The success of the two Shenzhen teams, whose rosters include a few star imports and many of China’s top Olympic prospects, suggests that the country’s main hockey goal — medaling at the 2022 Beijing Winter Olympics — may not be unrealistic.
Sweden and Finland, the next tier of hockey powers behind the United States and Canada, should pay attention, Morey added, because “China is taking this very seriously.”
Kunlun Red Star was founded last year by Billy Ngok, the founder of China Environmental Energy Holdings, an energy trading firm based in Hong Kong. He said the club’s seven teams include two under-18 squads and a professional men’s team in Beijing that competes in the Kontinental Hockey League, which is based in Russia but includes teams in Belarus, China, Finland, Kazakhstan, Latvia and Slovakia.
Brenda Andress, the C.W.H.L. commissioner, said that the Chinese expansion teams were Kunlun’s idea and that she saw them as a vehicle for growing the game and creating employment for women. (The N.H.L. also sees China as a ripe market and held preseason games in Shanghai and Beijing last September.)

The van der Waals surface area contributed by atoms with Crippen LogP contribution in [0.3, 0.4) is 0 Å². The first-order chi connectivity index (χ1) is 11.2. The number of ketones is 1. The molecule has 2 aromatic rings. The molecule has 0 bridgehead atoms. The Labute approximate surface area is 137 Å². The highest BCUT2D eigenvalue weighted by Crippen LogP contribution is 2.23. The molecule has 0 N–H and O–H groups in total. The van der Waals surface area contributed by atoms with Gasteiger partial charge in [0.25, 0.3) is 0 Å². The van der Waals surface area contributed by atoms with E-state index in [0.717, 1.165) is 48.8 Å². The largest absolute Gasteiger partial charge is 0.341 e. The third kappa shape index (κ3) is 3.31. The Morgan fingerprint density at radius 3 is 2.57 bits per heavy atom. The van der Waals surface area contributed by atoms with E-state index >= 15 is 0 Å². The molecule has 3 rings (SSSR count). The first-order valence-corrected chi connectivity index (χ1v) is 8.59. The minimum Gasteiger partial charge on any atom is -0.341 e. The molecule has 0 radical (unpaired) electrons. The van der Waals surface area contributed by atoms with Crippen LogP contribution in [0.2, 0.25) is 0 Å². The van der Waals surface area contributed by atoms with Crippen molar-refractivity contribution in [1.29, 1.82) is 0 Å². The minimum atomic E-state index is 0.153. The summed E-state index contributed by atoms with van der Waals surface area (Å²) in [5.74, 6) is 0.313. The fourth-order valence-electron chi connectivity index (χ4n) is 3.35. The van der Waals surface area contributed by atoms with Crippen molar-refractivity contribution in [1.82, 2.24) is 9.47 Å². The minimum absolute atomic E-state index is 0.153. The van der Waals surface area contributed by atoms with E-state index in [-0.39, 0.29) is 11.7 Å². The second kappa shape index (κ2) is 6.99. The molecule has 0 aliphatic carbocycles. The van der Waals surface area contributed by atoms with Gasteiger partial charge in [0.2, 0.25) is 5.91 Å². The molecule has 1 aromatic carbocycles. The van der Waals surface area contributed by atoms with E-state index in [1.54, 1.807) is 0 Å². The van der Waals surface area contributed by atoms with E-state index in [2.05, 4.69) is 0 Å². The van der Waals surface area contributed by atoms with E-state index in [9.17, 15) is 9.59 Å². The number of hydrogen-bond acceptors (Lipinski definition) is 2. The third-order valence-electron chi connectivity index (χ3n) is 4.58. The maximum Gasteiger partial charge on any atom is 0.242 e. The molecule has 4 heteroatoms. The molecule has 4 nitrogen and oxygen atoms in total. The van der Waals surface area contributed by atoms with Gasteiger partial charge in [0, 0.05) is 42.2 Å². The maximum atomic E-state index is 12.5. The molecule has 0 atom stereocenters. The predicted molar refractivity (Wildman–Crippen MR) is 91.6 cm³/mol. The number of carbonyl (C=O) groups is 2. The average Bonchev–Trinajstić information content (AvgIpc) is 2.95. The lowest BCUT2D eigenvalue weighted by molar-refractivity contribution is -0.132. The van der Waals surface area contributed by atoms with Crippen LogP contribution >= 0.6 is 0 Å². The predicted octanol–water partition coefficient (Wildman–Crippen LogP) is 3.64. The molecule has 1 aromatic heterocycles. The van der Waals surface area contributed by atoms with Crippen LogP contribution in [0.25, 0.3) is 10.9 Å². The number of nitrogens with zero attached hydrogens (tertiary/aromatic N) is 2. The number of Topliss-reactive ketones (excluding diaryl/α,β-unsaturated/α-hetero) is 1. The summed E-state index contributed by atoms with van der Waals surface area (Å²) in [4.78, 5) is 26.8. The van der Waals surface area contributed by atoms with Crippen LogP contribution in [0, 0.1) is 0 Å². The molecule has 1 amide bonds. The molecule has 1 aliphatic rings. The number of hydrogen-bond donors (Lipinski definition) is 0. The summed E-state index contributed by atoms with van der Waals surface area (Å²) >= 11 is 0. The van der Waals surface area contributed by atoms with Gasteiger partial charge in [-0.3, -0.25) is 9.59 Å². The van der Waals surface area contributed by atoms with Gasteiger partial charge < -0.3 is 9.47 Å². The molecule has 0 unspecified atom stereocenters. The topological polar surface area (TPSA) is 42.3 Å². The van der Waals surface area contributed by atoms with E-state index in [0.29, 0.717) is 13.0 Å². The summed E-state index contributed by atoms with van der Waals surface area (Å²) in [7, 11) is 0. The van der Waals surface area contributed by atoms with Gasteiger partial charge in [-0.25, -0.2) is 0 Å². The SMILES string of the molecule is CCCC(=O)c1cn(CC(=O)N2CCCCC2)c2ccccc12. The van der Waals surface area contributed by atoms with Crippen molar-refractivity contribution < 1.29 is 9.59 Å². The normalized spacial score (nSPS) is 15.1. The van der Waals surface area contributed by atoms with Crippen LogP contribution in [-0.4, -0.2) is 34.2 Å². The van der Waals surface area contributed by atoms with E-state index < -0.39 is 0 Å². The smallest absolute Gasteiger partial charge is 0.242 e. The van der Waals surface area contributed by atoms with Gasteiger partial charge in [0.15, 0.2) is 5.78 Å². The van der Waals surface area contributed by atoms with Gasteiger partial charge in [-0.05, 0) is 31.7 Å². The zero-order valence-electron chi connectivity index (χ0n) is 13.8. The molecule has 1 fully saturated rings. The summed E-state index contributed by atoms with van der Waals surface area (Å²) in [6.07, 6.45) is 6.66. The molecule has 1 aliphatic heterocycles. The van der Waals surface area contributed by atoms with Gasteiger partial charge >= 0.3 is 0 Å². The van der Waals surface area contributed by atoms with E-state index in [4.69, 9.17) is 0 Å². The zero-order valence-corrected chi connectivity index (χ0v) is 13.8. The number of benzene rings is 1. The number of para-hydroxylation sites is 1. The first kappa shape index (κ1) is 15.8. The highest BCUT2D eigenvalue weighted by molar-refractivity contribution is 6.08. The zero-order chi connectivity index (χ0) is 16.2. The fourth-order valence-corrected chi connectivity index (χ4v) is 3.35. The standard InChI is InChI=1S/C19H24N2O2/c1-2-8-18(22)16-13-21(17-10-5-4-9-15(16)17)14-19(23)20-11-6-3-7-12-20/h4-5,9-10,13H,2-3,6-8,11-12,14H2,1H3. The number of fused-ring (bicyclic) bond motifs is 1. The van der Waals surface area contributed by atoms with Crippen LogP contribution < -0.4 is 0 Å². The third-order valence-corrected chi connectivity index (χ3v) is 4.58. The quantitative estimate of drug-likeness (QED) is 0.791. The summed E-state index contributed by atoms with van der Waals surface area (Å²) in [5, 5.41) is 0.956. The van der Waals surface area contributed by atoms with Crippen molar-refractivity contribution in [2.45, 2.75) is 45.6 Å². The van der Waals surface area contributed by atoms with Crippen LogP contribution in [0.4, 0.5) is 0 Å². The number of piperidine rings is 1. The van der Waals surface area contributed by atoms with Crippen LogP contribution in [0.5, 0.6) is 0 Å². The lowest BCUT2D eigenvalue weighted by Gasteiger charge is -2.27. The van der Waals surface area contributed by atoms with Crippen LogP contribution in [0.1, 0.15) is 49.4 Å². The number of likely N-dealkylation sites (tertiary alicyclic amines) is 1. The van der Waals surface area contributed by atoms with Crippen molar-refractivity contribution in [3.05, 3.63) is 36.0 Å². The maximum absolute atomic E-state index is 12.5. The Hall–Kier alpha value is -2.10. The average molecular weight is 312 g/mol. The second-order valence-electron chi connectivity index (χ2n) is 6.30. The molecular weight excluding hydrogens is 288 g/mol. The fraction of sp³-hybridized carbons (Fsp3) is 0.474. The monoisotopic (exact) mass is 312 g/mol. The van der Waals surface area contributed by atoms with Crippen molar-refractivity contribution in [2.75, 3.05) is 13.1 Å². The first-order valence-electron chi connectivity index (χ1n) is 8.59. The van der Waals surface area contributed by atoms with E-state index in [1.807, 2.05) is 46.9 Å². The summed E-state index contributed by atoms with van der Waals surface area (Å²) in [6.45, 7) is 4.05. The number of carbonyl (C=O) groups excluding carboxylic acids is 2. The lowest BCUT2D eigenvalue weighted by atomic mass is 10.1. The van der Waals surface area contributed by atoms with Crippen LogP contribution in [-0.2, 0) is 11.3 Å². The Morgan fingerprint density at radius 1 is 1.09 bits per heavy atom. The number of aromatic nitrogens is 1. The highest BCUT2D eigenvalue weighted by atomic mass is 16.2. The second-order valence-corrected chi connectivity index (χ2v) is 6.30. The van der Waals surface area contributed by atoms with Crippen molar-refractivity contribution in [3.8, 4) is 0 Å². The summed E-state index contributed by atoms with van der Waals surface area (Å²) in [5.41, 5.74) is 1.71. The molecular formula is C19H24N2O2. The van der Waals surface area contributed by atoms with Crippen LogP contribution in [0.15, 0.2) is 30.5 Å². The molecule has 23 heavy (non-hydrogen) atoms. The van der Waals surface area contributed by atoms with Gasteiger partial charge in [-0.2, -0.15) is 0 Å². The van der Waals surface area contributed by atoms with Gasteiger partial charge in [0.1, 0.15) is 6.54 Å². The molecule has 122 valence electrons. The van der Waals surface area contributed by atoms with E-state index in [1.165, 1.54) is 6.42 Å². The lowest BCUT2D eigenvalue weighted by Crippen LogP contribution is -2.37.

The foreign players in Shenzhen also are paid as “hockey ambassadors,” meaning they do not work other jobs and must devote significant time to promoting the sport in China and mentoring their Chinese teammates.
Ngok confirmed a recent report in China’s state-controlled news media that members of the men’s and women’s national hockey teams would earn monthly salaries of up to about 40,000 renminbi, or $6,047.
He said that the Chinese government had appointed Kunlun Red Star to manage the Olympic hockey program and that he would invest an annual $60 million in the seven teams over five years. That includes the full cost, he said, of having the C.W.H.L.’s five North American teams fly to Shenzhen once a season…